Corneal pain is mediated by primary afferent fibers projecting to the dorsal horn of the medulla, specifically the trigeminal nucleus caudalis. In contrast to reflex responses, the conscious perception of pain requires transmission of neural activity to higher brain centers. Ascending pain transmission is mediated primarily by pathways to either the thalamus or parabrachial nuclei. We previously showed that some corneal afferent fibers preferentially contact parabrachial-projecting neurons in the rostral pole of the trigeminal nucleus caudalis, but the role of these projection neurons in transmitting noxious information from the cornea has not been established. In the present study, we show that noxious stimulation of the corneal surface activates neurons in the rostral pole of the nucleus caudalis, including parabrachially projecting neurons that receive direct input from corneal afferent fibers. We used immunocytochemical detection of c-Fos protein as an index of neuronal activation after noxious ocular stimulation. Animals had previously received injections of a retrograde tracer into either thalamic or parabrachial nuclei to identify projection neurons in the trigeminal dorsal horn. Noxious stimulation of the cornea induced c-Fos in neurons sending projections to parabrachial nuclei, but not thalamic nuclei. We also confirmed that corneal afferent fibers identified with cholera toxin B preferentially target trigeminal dorsal horn neurons projecting to the parabrachial nucleus. The parabrachial region sends ascending projections to brain regions involved in emotional and homeostatic responses. Activation of the ascending parabrachial system may explain the extraordinary salience of stimulation of corneal nociceptors.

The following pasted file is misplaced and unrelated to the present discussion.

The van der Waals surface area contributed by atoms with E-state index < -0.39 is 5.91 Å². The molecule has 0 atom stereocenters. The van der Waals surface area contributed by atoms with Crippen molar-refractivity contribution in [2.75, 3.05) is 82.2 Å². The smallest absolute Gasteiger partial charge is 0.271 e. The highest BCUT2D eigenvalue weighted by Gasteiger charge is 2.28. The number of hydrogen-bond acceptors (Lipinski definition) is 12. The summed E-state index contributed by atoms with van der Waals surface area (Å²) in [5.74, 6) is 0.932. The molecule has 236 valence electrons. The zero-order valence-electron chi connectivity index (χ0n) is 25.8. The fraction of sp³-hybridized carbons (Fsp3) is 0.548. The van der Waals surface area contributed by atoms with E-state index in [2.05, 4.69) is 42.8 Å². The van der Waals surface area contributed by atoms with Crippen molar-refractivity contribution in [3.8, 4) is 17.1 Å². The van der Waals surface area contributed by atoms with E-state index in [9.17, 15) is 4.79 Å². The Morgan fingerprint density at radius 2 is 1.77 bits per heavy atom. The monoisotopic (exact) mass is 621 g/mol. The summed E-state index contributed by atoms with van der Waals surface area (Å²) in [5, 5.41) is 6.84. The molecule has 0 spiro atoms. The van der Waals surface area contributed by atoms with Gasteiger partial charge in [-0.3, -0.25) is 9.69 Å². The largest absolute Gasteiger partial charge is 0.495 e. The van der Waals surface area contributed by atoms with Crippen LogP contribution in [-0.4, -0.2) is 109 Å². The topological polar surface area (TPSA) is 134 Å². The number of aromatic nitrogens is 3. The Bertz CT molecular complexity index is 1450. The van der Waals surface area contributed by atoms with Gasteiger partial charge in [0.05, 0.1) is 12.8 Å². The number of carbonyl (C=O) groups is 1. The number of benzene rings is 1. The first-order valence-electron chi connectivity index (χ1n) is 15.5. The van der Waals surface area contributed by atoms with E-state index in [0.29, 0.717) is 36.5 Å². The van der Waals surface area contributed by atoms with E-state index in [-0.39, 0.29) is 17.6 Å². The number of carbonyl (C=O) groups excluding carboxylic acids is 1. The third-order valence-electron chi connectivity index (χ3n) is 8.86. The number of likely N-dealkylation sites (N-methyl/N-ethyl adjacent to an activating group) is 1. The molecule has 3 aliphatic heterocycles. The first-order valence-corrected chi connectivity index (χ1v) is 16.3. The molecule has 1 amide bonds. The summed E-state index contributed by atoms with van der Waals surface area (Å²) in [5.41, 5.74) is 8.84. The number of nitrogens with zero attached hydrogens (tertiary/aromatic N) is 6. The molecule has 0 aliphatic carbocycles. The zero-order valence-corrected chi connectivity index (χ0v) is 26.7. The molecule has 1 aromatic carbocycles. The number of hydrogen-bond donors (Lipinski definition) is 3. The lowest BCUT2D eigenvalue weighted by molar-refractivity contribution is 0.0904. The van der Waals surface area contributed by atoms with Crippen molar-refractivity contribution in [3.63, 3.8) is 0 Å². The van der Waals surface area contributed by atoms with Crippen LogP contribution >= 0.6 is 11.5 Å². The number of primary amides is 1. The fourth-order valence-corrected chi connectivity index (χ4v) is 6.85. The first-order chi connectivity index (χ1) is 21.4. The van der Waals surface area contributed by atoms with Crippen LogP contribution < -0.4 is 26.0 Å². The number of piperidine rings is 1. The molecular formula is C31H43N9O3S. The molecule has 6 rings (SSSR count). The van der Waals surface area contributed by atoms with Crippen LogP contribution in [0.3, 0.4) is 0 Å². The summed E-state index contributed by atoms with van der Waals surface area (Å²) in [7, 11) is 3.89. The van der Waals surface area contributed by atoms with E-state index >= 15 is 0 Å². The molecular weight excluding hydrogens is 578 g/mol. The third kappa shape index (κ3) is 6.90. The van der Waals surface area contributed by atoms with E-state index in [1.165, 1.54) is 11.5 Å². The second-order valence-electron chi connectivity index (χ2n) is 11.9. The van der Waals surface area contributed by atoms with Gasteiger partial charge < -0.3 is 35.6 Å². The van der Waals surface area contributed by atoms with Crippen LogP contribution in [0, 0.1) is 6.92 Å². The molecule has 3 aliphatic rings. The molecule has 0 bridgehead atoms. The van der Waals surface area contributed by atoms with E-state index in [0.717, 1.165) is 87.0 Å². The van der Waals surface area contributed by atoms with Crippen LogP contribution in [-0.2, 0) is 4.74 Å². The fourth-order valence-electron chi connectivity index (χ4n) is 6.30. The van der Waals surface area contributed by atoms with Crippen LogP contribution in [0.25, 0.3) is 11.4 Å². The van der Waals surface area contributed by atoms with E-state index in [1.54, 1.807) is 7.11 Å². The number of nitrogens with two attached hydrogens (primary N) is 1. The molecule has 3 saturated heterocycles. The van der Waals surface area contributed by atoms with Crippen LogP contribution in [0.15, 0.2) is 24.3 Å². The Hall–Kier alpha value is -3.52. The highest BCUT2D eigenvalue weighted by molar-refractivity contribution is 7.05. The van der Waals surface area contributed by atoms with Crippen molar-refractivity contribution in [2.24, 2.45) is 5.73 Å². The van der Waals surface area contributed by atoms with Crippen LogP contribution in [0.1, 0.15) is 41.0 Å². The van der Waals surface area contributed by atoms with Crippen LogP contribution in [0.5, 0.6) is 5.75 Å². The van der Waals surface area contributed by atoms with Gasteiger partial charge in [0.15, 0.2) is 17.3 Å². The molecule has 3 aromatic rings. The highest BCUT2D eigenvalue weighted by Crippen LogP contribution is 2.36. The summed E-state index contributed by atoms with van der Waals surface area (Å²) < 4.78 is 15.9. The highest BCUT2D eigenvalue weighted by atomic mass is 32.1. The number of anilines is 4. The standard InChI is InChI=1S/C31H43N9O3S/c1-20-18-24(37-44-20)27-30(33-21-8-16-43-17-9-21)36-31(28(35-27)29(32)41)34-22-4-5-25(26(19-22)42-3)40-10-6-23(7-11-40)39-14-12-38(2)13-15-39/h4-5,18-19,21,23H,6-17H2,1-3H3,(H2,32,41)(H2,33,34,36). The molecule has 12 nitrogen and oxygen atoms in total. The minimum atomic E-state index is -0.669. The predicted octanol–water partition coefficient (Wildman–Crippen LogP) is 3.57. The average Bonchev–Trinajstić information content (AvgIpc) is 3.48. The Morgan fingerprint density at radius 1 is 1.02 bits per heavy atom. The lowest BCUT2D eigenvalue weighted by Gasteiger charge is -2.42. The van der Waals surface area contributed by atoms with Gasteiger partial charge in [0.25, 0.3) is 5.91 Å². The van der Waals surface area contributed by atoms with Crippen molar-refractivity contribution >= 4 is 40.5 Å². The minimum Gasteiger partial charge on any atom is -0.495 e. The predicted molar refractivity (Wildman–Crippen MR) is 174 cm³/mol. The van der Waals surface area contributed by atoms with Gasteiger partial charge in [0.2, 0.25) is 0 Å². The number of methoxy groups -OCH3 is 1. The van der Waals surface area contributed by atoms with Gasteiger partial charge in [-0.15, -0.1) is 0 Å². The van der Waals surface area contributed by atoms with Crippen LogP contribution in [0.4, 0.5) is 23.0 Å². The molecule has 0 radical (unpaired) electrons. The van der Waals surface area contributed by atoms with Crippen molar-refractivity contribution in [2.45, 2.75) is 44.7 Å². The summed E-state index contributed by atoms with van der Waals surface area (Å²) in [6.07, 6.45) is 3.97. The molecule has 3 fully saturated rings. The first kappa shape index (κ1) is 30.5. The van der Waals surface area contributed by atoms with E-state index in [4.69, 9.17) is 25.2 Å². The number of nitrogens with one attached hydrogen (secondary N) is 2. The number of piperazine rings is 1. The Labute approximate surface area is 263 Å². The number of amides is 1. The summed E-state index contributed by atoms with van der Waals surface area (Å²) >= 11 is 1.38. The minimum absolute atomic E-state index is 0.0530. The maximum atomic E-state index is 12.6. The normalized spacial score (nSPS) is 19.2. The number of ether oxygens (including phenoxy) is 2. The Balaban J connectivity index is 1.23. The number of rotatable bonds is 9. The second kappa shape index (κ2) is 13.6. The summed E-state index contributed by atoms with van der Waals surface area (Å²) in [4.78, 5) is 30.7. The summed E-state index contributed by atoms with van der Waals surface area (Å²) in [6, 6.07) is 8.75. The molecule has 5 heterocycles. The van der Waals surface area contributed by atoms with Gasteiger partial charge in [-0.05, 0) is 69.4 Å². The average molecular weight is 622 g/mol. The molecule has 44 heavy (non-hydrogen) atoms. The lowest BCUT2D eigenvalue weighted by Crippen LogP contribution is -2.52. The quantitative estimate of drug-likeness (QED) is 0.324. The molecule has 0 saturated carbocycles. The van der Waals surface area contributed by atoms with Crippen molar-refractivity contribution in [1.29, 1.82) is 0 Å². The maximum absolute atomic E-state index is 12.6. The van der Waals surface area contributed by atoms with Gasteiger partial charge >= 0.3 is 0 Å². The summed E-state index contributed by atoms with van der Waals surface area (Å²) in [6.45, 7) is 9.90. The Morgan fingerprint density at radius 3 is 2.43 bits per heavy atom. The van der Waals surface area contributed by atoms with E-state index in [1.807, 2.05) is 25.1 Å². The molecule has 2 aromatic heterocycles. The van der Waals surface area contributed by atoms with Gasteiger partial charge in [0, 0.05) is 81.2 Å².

Keywords: Cholera toxin B; Cornea; Noxious; Parabrachial; Thalamus.
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